No, you don’t do Tai Chi while you run and no, it’s not that you run around with a chai latte in your hands either!
ChiRunning combines the principles of tai chi while teaching proper running biomechanics. It’s a great way to get started as a runner, and even if you’re experienced, to simply improve your technique. Everything in ChiRunning goes back to the guiding principles of energy efficiency and injury prevention. Those principles are interwoven into each lesson, from posture to the lean and the arm swing.
With proper posture (aligning your shoulders, hips and ankles all in a straight line), a slight lean and relaxed ankles you can feel the pull of gravity when you walk or run. It makes a huge difference in terms of efficiency and injury prevention, as you will not be relying on muscles for the main source of propulsion. When you’re heel striking (and then pushing off), not only do you stop your momentum, you also use muscle to get started again in every step.
One of the great benefits of the technique is that it really teaches participants how to be gentle to the body, as there is less pounding. If you’re lighter on your feet, not only will your body thank you down the road but you will also enjoy your activity a lot more and incorporate it into your day-to-day. It becomes a wonderful self-realizing prophecy, since the more you get out there, the better you get and in turn the more you will enjoy it!
Although it’s not the main goal of the technique, you can get some great speed going with ChiRunning. Since you cannot physically sprint for very long, distance running (considered to be anything above 800 metres) is all about efficiency and sustaining speed. If you ever get to see the marathon champions up close, you soon realize that it’s not their muscle that propels them to victory. A nice aligned body, good hip rotation and relaxed limbs will really help you over the long haul.
Another great point about the technique is the mind-body connection. It changes running from a sport/activity to more a practice, very similar to yoga. It also makes you go inside yourself so you’re way more aware of how your body moves and gives you points to focus on every run.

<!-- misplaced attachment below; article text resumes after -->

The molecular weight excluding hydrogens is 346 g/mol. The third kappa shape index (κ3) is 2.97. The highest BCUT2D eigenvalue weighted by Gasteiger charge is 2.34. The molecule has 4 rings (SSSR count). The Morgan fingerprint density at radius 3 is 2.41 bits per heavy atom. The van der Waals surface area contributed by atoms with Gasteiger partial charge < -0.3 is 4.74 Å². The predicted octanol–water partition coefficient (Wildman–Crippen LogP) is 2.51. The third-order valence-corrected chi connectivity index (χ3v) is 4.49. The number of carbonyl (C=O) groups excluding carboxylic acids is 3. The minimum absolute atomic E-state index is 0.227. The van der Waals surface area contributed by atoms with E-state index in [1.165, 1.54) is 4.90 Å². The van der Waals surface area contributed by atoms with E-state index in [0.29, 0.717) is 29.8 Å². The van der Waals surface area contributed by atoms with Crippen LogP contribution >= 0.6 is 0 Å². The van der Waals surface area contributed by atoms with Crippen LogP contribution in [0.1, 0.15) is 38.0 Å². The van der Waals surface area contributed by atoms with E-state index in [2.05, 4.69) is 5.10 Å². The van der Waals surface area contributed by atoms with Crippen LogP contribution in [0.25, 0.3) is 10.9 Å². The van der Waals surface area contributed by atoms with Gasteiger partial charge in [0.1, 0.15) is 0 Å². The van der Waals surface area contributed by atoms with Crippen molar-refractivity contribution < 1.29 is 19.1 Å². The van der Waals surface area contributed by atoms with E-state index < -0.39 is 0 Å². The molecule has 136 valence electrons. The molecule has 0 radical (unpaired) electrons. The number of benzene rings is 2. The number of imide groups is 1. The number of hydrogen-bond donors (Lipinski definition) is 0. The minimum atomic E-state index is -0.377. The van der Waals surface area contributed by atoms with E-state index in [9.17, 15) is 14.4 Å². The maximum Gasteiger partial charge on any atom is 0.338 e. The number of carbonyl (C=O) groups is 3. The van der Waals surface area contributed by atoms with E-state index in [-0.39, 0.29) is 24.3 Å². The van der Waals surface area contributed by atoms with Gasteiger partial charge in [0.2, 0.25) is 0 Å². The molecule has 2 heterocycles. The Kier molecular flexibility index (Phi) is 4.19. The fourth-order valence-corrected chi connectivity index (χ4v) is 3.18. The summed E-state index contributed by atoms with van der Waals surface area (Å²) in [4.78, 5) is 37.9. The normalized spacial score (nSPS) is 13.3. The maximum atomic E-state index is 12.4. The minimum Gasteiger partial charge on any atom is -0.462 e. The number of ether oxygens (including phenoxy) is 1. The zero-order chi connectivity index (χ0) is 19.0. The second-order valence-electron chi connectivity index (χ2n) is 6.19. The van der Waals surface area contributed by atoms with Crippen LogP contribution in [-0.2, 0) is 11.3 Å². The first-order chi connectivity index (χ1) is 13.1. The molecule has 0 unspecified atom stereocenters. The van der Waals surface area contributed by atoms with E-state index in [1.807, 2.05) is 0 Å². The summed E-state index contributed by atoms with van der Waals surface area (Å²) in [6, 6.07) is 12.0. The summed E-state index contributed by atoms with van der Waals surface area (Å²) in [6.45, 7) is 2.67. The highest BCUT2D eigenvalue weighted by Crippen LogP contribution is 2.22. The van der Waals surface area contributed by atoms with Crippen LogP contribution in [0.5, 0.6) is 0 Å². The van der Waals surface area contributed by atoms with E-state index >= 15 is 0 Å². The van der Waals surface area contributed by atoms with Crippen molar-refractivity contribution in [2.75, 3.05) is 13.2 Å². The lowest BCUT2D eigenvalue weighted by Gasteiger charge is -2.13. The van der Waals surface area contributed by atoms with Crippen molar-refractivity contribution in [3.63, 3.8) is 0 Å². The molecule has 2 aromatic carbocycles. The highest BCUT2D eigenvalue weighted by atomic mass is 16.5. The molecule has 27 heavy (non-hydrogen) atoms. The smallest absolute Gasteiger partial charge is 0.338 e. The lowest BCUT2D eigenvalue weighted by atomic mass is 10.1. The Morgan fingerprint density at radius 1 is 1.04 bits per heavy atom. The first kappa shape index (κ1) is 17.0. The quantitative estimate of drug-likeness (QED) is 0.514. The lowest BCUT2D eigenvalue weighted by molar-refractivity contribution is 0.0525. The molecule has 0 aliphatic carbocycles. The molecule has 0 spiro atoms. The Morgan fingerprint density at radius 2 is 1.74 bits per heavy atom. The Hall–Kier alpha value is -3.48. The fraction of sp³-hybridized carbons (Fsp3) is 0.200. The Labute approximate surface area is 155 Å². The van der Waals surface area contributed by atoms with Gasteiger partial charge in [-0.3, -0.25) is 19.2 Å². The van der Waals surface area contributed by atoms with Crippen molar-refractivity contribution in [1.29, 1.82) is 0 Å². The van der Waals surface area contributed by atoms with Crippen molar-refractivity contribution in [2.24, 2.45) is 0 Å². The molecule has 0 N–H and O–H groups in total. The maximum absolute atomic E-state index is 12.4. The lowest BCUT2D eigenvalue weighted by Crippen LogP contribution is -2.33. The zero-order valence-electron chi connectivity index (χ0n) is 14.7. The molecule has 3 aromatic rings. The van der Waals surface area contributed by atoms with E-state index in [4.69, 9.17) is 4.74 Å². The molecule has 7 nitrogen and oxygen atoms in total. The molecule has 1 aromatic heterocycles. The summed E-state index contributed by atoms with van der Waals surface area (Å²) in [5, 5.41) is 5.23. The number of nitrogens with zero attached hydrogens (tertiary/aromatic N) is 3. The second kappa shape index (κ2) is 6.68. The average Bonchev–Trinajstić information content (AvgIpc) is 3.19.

I get a lot of questions about shoes. ChiRunning believes that less is more, especially in the footwear department. Most people wear big bulky shoes so the feet lose the connection with the ground. Your feet provide a great feedback mechanism but you need to actually feel the ground in order for your feet to pass on the message to the rest of your body. It’s great to be able to use smaller and lighter (and less expensive) shoes while reducing the risk of injuries and increasing the sensations in your feet.
The downside of changing your biomechanics is that, unfortunately, your form will not change overnight as old habits die hard. The average person will take some time to learn the technique and really feel it inside their body. A lot of the principles will help you right away (posture, cadence, relaxation, etc) but to be honest, it will probably take you a month or two to truly feel the “Chi”, as I call it. Doesn’t everything that is worthwhile take a bit of time though?
One of the main benefits of working on your posture as well as your running technique is the awareness that it builds within you. Like I tell most people, I don’t really teach you the technique as much as I teach you to teach it to yourself.
Although I`m based in Ottawa, I teach in Nova Scotia on a regular basis. My next workshop in Halifax will be in February 2012, after my appearance at the OptiMYz Live Health Expo in January. For all the details or more information, you can simply check out my site at www.ecinc.ca or better yet, contact me directly at firstname.lastname@example.org
Eric Collard is one of 13 certified ChiRunning instructors in Canada and he has taught the technique to close to 300 people from coast to coast in the last two years. He is also an NCCP-certified triathlon coach and a Lululemon Running Ambassador.